The Bad River and several other tribes assert that the state has no right to permit the enormous mine without their agreement since the site lies in “ceded territory,” an area covering a large portion of Northern Wisconsin where tribal members maintain special hunting, fishing and harvesting rights enshrined in federal treaties. Last June, one of the tribes established an educational camp near the mining site to draw attention to how the mine would violate its treaty rights, as well as to highlight sustainable alternatives to mining. GTac responded to a minor altercation with protesters unconnected to the camp by hiring an Arizona-based private-security firm, which sent guards armed with semiautomatic weapons to patrol the mine site. 

In the Chippewa tradition, a decision is made based on how it will affect people seven generations forward. By contrast, the company’s optimistic estimate for the life span of the first phase of the mine is 35 years.

—- Dan Kaufman, “The Fight For Wisconsin’s Soul,” The New York Times, March 29 2014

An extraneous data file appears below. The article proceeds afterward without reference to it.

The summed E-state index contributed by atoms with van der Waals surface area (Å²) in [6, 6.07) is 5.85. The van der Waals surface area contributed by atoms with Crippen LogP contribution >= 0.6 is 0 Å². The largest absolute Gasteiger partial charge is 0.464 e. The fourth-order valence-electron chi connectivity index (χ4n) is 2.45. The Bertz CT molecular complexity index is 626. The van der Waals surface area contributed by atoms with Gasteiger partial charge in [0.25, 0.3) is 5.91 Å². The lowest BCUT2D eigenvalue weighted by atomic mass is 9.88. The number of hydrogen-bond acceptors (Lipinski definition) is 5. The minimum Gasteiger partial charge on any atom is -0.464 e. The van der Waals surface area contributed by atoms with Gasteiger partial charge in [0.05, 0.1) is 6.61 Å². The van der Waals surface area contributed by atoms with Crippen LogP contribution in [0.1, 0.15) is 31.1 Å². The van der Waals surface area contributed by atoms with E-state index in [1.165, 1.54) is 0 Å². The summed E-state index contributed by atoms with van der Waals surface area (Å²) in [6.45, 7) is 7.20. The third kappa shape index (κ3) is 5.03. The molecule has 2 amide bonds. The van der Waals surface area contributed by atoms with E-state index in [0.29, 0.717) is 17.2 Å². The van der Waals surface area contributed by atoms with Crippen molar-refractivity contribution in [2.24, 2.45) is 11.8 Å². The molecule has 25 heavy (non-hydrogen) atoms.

Listening Notes, Ultra-Brief (Pt. 123) Winter 2014 Bombs


Let’s usher in spring by sweeping out some of the most over-hyped/over-praised/over-baked releases of winter 2014.

Also, another reminder that “Listening Notes” is shifting over to its new home at Odyshape —    http://www.odyshape.com

Bruce Springsteen, High Hopes     (Columbia)

Nobody has more of a right to revisit their back pages than this perennially forward-looking workaholic. And perhaps no song in Springsteen’s mighty back catalog is more deserving of revisitation than the Live In New York City-consigned “American Skin (41 Shots),” recent events having magnified the song’s relevancy beyond municipal outrage to encompass the lonesome deaths of Trayvon Martin and Jordan Davis. But even that song seems undone by the fussy studio sheen ladled over it, a fate befalling every other tune here, none of which are standouts. From the synth-choked wiseguys number and the cluttered Celtic jig to the Saints cover muddied with “Penny Lane” horn charts and a title track bloated by Audioslave pyrotechnics, this grab bag’s mushy center cannot hold. Yet there’s a unifying factor in place - showboating guitarist Tom Morello, or as Bruce likes to call him, “my muse”. Morello certainly goes for finger-flurrying broke on yet another version of “The Ghost of Tom Joad”. Still, somebody should remind Bruce’s ax-wielding afflatus that Steinbeck’s metaphors are generally ham-fisted enough to render window-dressing superfluous.